The second presentation again looked at patients with untreated metastatic clear cell RCC with a combination of the PD-L1 inhibitor atezolizumab and bevacizumab versus sunitinib. This was presented at the 2018 Genitourinary Cancer Symposium by Robert J. Motzer, MD, of Memorial Sloan Kettering, but Bernard Escudier, MD, from Institut Gustave Roussy, presented the quality-of-life data at the 2018 ASCO Annual Meeting. Most patients did better with the combination at the price of a little increase in treatment-related death. Though, the treatment of the control arm of sunitinib was the conventional 50 mg at 4 weeks on/2 weeks off, rather than sunitinib 2 weeks on/1 week off, which is used more in emerging data and is better tolerated. This is no surprise.

Can you give an overview of the CANTATA trial?

Reflecting on the exciting research presented this year, what does this mean for the future of RCC?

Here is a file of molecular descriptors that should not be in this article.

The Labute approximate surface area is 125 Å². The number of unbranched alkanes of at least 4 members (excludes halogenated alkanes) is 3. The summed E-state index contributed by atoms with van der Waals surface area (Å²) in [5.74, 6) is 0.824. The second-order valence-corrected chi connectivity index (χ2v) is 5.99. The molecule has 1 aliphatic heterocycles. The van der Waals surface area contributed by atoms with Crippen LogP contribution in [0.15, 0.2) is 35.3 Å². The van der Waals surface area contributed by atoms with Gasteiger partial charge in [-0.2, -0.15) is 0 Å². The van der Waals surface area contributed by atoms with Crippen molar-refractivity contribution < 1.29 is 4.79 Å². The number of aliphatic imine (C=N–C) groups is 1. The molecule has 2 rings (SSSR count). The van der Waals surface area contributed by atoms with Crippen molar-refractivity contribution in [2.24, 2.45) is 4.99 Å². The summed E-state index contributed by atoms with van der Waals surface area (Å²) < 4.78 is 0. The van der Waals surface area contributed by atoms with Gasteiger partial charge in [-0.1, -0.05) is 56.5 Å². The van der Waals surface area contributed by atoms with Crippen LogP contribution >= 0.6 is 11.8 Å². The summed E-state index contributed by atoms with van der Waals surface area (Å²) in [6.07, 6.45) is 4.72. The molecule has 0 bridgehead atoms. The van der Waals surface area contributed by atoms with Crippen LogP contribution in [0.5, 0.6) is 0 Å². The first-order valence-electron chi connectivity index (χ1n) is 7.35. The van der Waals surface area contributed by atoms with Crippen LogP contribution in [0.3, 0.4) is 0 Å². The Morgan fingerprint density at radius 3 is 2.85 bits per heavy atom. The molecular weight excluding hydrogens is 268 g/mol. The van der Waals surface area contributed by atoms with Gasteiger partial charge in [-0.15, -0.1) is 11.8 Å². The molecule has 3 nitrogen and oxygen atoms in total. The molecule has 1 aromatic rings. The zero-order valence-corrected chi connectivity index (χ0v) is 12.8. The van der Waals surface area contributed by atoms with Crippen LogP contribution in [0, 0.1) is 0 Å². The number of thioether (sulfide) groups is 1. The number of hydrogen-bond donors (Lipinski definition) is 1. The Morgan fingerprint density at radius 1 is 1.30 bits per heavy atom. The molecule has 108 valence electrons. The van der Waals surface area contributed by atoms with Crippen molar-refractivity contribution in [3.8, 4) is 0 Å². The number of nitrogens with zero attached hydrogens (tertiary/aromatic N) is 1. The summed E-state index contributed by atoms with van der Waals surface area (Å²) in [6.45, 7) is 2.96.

The third is a very small randomized study using sorafenib in a specific population that we don't usually focus on, the M1 and early-disease patient population. In this study from Italy, patients with resected RCC would normally be followed with serial imaging. These patients were randomized, after being judged by scans to be M1 and early disease, to observation versus sorafenib. Unsurprisingly, it ended up showing that the recurrence-free survival is not different between both arms. Usually, we would extrapolate from the adjuvant setting. Here, we have 4 studies with only 1 being positive, so it isn't surprising that this sorafenib study—called the RESORT study—was negative.A trial in progress that was presented, CANTATA, is a randomized trial of patients in the second-line or later-line setting to cabozantinib plus CB-839, which is an important emerging target in RCC and other tumors. Combining CB-839 with a standard drug like cabozantinib makes sense. This ongoing randomized phase II trial is international, with a primary endpoint of PFS. It is an important study to follow.Hopefully, there will be focus on biomarkers, so that we know who to select for which treatment. We currently do not have something that we use routinely in clinical practice, but we do have large studies that collect tissue and blood for us to ask those questions. In terms of how the field will go, if you look at the phase III studies that are either being reported, have finished accrual, are accruing, or in the making—many of them involve combinations. Most of them are against sunitinib, which is becoming an older standard by the day.